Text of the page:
Featured Posts

Jan 11, 2010

Fletch's Favored Five: 1997 in Film

Now, the third in a continuing series in which I count down my favorites from a particular year in film.

I'm going to use my friend Wikipedia to kickstart my brain, year by year, and I'll throw out a Favored Five here and there. If you want to refresh your memory in a similar fashion, just go to Wiki and type "[four-character year] in film." Here's the one for 1997. I won't pretend that Wiki is the end-all, be-all of filmic knowledge or that these yearly lists are 100% accurate, but they're an excellent place to start and a great resource.

1997
I was 20 for most of 1997. Not coincidentally, the thing I noticed most while scanning the list of films that came out that year was, "Damn, I think I've seen them all...and multiple times!" I guess something about being in college yet not being the legal drinking age just yet leads to increased movie viewing amongst film geeks. It's also possible that I was living in a house with a coughillegalcough cable box at the time and I watched the same films time and again just because they were there and free. But I could be mistaken about that.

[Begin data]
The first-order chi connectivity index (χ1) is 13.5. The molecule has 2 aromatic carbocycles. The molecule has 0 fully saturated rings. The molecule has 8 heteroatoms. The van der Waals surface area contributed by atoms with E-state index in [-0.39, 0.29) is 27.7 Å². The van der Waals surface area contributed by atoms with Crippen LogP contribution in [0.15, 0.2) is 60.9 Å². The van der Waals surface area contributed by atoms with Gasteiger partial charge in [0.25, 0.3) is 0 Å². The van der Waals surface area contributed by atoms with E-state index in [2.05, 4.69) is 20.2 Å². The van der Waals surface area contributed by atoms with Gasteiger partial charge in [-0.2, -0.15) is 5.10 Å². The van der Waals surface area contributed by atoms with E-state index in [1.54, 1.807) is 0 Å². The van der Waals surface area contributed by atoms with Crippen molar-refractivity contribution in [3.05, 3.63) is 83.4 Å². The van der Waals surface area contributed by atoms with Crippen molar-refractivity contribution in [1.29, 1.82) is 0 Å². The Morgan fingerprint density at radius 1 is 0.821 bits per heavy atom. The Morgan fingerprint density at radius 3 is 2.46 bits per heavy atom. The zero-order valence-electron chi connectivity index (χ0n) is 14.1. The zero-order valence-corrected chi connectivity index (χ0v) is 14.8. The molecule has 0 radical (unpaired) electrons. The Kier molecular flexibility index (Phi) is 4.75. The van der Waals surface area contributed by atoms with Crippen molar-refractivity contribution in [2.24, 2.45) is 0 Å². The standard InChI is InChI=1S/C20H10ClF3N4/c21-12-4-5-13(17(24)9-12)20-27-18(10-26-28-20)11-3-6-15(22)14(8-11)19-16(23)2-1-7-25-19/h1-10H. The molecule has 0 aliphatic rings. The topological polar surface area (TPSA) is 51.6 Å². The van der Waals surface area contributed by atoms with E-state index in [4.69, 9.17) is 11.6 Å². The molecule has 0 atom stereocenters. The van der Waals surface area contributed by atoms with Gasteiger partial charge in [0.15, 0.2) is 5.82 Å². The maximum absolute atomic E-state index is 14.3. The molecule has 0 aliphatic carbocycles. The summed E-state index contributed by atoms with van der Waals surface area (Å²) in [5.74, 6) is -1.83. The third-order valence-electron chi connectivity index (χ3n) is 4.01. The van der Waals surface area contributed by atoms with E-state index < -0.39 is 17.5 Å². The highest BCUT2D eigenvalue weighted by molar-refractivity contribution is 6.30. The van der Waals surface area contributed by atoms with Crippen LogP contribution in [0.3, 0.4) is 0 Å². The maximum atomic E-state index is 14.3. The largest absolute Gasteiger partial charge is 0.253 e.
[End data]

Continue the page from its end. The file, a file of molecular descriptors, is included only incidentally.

Potentially also tied in with that whole "I watched a ton of these, and multiple times" thing is my thinking that 1997 was a pretty damn good one for movies - not a ton of great prestige flicks, but loads of very good-great ones. In other words, time has been good to 1997.

Notable movies not yet seen:
The Apostle
The Full Monty
Princess Mononoke
The Sweet Hereafter
Wag the Dog


Honorable Mentions
Anaconda (the guiltiest of pleasures)
Austin Powers: International Man of Mystery
Chasing Amy
Grosse Point Blank
Starship Troopers (guilty, but an awesome satire as well)

5. Good Will Hunting - Here's how you know I have problems: I spent a good five minutes debating what would place in this position. I couldn't make up my mind between this, Grosse Point Blank, and Chasing Amy. In the end, the inclusion of some terrific songs by Elliott Smith, the knowledge that this is the film that truly launched Matt Damon and the fact that Gus Van Sant's film is the most complete were enough to overcome the others.